I work at a large university and have a computer supplied by my employer.

I would like to find out whether my employer is snooping or can snoop on my files or activity on my computer. Can I find that out? How would I go about?

There is apparently some sort of remote management that the help desk can use if I call them and accept their request to log onto my computer. Program updates are also pushed out automatically.

The machine runs Mac OS X, I have admin privileges and can install any software I want.

(Note that this is a technical question, not a policy one. Also note that I understand any computer can be hacked. This question is more pointed towards assessing typical threats from my friendly sysadmins and their equally benevolent bosses.)


The short answer is yes, technically speaking. They will have another admin account on the computer that they can access. By policy, though, access to this account is (hopefully) tightly controlled and will only be accessed if necessary.

Also, there is no such thing as your computer legally speaking if it is a work issued asset. They can look at anything at anytime for the most part with little or no justification needed. It's theirs and so is all of the data you put on it.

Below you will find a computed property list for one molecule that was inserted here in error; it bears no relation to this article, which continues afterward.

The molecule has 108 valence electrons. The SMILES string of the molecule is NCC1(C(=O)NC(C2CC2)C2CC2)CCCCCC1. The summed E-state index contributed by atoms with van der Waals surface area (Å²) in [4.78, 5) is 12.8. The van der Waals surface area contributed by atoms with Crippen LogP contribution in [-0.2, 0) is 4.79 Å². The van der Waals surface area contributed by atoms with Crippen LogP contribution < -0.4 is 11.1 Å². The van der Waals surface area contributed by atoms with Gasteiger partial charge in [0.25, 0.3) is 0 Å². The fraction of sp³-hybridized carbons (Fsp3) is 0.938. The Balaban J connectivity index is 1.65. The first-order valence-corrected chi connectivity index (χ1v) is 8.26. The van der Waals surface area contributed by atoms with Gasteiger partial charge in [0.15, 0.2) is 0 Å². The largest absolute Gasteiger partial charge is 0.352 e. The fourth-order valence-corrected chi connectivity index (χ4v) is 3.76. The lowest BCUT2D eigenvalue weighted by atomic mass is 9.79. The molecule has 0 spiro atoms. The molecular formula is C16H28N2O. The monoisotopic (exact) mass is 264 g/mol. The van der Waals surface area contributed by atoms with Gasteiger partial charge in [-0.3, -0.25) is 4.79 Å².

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  • So, you are certain that they must have an admin account that they can log into? Can I see this or can it be hidden? – trmdttr Aug 26 '14 at 18:16
  • "They can look at anything at anytime for the most part with little or no justification needed": I'm no advocate, but I'm pretty sure this isn't true for every country. Here in Holland for example, the privacy of employees is very well protected - even on a company's email system and/or hardware. I think there must be a valid and solid ground for suspicion before an employee's data may be accessed. – agtoever Aug 26 '14 at 20:18

If you have admin privileges you should be able to see what processes are running. You can find out if they are spying on you by looking at the processes running on your machine.

How I would do it?
Get random snapshots of the processes running at a given point in time and analyse what's going on. When you have more snapshots you can compare then and you can compare any anomalies that you are seeing. This is assuming they use one of the tools they have installed on your machine.

If they do hide the process that might be some illegal spying depending on location.

But here's a common question: Is it worth it for them to spy on you?

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